Football and tennis say reversing a drop in participation will be a top priority after the sports were warned that part of their public funding is at risk.
The sports were among the worst-performing in Sport England's latest Active People Survey, which found overall that participation had recovered to the level of October 2012 of 15.5million after a slump in April.
There was good and bad news in the figures with swimming, cycling and athletics/running all putting on numbers but a worrying decline among 16 to 25 year olds.
Football is now the fourth sport in terms of participation, while Sport England said tennis has failed to capitalise on Andy Murray's success at Wimbledon.
Football's numbers are down to 1.83million, a drop of 100,000 since April, and more than 4 per cent down on the 2005 figure. Tennis, which earlier this year had a £530,000 funding cut imposed, could lose more of its £17.4million four-year award after participation fell from 423,400 in April to 406,000.
FA general secretary Alex Horne responded, saying: "These are clearly disappointing numbers. Understanding and reversing the fall in participation is an immediate and top priority and we are working exhaustively with Sport England and our other partners to ensure the right plans and programmes are in place to achieve this.
"What is clear is that the nature of football participation is changing and that our players increasingly want football on their terms; less formal, less frequent, more flexible."
Nick Humby, the chief operating officer of the Lawn Tennis Association, said he welcomed Sport England's belief that the sport was now focused on boosting participation.
Humby said: "We are of course hugely disappointed that the October 2012/13 numbers have gone down but we take encouragement from the peak between July and September exceeding that of the Olympic and Paralympics last year.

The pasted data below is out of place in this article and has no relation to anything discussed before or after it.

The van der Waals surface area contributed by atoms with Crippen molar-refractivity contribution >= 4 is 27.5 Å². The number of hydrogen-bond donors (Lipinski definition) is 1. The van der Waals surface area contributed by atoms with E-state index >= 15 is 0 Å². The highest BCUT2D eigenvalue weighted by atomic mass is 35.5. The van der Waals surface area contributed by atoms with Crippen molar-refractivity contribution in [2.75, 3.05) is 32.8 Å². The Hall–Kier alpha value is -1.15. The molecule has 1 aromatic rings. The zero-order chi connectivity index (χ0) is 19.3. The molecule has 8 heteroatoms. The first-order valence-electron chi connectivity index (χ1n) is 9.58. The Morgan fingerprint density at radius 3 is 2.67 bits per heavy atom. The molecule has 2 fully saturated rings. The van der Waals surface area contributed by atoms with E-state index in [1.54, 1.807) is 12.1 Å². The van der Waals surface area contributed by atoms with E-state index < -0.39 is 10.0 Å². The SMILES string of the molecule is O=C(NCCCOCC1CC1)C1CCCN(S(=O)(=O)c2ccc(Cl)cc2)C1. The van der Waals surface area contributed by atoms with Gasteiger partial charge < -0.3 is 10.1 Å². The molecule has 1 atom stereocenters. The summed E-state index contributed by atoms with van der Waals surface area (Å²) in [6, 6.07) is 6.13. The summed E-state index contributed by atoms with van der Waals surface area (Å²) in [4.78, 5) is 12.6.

"That was partly due to Andy Murray, partly to the extraordinary weather, and partly to the stuff we are now doing out and about around Britain.
"We have been working very closely with Sport England to convert that into more people playing tennis."
Humby said there were signs of encouragement with the number of people playing monthly holding up, as has the number of women and young people aged under 16 playing the sport.
Sport England will now hold meetings with the governing bodies of football and tennis and will make a decision in January as to whether up to 20 per cent of their funding will be suspended. Football's 2013-17 funding award was £30million.
Sport England chief executive Jenni Price told Press Association Sport: "We operate a payment for results scheme, so football are definitely in the at-risk zone.
"The FA has the power to do an enormous amount of good for grassroots football as they have a lot of sponsorship, a lot of power and connections, but they need to focus and work much more effectively. They have to think big in their participation programmes."
Sport England says the figures mean the original boost of the London 2012 Olympics has been maintained and insists the overall drop in young people playing sport is almost completely down to the fall in numbers playing football and netball.
Sports minister Helen Grant said "I am encouraged that sports participation is back up on the rise compared to six months ago and that participation among disabled people is at an all-time high. More women are getting involved too and I want to keep up that momentum.
"Sports governing bodies must step up and deliver for the half a billion pounds of public money that they receive. If they don't, funding will be taken away and channelled into grassroots sport through other routes."
But shadow sports minister Clive Efford criticised the Government.
He said: "In the year following the 2012 Olympic and Paralympic Games figures show that overall participation is down. The most damning figure is the reduction in participation among 16 to 25 year olds by 51,000.
"These figures underline the fact that David Cameron has no strategic plan for sport and has failed to capitalise on the explosion of enthusiasm generated by the Olympics and Paralympics. A golden opportunity is being squandered."
There were success stories in the latest figures including cycling, with just over 2million people taking part once a week.
Swimming has halted its downturn with a 50,000 increase on April's figures to 2.93million, while athletics/running is up 63,000 to 2.01million.
Rugby league has also seen a rise in numbers - Sport England believe due to switching to become a summer sport.